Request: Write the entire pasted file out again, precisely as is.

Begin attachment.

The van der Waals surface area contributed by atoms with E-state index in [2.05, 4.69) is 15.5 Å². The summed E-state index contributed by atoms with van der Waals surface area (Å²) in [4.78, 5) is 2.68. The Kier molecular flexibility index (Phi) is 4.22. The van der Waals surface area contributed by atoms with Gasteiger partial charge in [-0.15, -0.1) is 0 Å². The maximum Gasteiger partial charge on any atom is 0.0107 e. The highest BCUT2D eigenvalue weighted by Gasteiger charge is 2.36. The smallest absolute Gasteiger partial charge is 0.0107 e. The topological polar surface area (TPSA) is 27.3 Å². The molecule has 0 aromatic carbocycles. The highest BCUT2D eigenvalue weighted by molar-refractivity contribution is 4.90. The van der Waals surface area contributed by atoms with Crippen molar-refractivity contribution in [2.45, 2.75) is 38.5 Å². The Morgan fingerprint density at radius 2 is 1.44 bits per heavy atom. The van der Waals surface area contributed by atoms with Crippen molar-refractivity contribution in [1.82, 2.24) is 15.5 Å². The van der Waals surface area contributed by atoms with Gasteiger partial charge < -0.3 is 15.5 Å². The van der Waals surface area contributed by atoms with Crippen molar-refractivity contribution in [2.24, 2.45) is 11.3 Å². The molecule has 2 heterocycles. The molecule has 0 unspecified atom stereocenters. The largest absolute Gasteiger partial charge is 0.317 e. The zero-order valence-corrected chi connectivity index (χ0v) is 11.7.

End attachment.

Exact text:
The van der Waals surface area contributed by atoms with E-state index in [2.05, 4.69) is 15.5 Å². The summed E-state index contributed by atoms with van der Waals surface area (Å²) in [4.78, 5) is 2.68. The Kier molecular flexibility index (Phi) is 4.22. The van der Waals surface area contributed by atoms with Gasteiger partial charge in [-0.15, -0.1) is 0 Å². The maximum Gasteiger partial charge on any atom is 0.0107 e. The highest BCUT2D eigenvalue weighted by Gasteiger charge is 2.36. The smallest absolute Gasteiger partial charge is 0.0107 e. The topological polar surface area (TPSA) is 27.3 Å². The molecule has 0 aromatic carbocycles. The highest BCUT2D eigenvalue weighted by molar-refractivity contribution is 4.90. The van der Waals surface area contributed by atoms with Crippen molar-refractivity contribution in [2.45, 2.75) is 38.5 Å². The Morgan fingerprint density at radius 2 is 1.44 bits per heavy atom. The van der Waals surface area contributed by atoms with Crippen molar-refractivity contribution in [1.82, 2.24) is 15.5 Å². The van der Waals surface area contributed by atoms with Gasteiger partial charge < -0.3 is 15.5 Å². The van der Waals surface area contributed by atoms with Crippen molar-refractivity contribution in [2.24, 2.45) is 11.3 Å². The molecule has 2 heterocycles. The molecule has 0 unspecified atom stereocenters. The largest absolute Gasteiger partial charge is 0.317 e. The zero-order valence-corrected chi connectivity index (χ0v) is 11.7.